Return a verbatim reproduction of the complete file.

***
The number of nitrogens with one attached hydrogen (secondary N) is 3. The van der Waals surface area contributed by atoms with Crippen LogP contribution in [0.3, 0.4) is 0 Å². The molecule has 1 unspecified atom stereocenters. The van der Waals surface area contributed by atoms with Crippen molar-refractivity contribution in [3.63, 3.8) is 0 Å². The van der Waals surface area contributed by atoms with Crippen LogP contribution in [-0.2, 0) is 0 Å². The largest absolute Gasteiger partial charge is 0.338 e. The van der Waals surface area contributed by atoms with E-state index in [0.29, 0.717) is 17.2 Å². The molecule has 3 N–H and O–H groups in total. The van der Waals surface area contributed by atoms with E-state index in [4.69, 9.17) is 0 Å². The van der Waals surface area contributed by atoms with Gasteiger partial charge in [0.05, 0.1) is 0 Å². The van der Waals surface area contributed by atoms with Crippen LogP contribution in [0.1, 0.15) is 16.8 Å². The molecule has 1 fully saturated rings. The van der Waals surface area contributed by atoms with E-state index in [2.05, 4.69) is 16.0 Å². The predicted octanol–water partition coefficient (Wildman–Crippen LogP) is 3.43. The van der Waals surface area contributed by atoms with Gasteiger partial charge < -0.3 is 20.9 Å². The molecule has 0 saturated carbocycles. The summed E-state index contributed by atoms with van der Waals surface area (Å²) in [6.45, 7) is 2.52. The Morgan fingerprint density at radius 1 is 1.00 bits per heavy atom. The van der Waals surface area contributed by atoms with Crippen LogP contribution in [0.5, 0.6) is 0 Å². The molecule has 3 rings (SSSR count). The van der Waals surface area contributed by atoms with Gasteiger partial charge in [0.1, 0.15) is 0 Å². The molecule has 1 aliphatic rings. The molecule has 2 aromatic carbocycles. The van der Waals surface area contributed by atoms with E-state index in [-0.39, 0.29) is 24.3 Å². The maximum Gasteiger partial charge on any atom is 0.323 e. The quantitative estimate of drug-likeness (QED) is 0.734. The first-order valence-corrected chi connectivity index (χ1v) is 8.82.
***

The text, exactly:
The number of nitrogens with one attached hydrogen (secondary N) is 3. The van der Waals surface area contributed by atoms with Crippen LogP contribution in [0.3, 0.4) is 0 Å². The molecule has 1 unspecified atom stereocenters. The van der Waals surface area contributed by atoms with Crippen molar-refractivity contribution in [3.63, 3.8) is 0 Å². The van der Waals surface area contributed by atoms with Crippen LogP contribution in [-0.2, 0) is 0 Å². The largest absolute Gasteiger partial charge is 0.338 e. The van der Waals surface area contributed by atoms with E-state index in [0.29, 0.717) is 17.2 Å². The molecule has 3 N–H and O–H groups in total. The van der Waals surface area contributed by atoms with E-state index in [4.69, 9.17) is 0 Å². The van der Waals surface area contributed by atoms with Gasteiger partial charge in [0.05, 0.1) is 0 Å². The van der Waals surface area contributed by atoms with Crippen LogP contribution in [0.1, 0.15) is 16.8 Å². The molecule has 1 fully saturated rings. The van der Waals surface area contributed by atoms with E-state index in [2.05, 4.69) is 16.0 Å². The predicted octanol–water partition coefficient (Wildman–Crippen LogP) is 3.43. The van der Waals surface area contributed by atoms with Gasteiger partial charge < -0.3 is 20.9 Å². The molecule has 0 saturated carbocycles. The summed E-state index contributed by atoms with van der Waals surface area (Å²) in [6.45, 7) is 2.52. The Morgan fingerprint density at radius 1 is 1.00 bits per heavy atom. The van der Waals surface area contributed by atoms with Crippen LogP contribution in [0.5, 0.6) is 0 Å². The molecule has 3 rings (SSSR count). The van der Waals surface area contributed by atoms with Gasteiger partial charge in [0.1, 0.15) is 0 Å². The molecule has 1 aliphatic rings. The molecule has 2 aromatic carbocycles. The van der Waals surface area contributed by atoms with E-state index in [-0.39, 0.29) is 24.3 Å². The maximum Gasteiger partial charge on any atom is 0.323 e. The quantitative estimate of drug-likeness (QED) is 0.734. The first-order valence-corrected chi connectivity index (χ1v) is 8.82.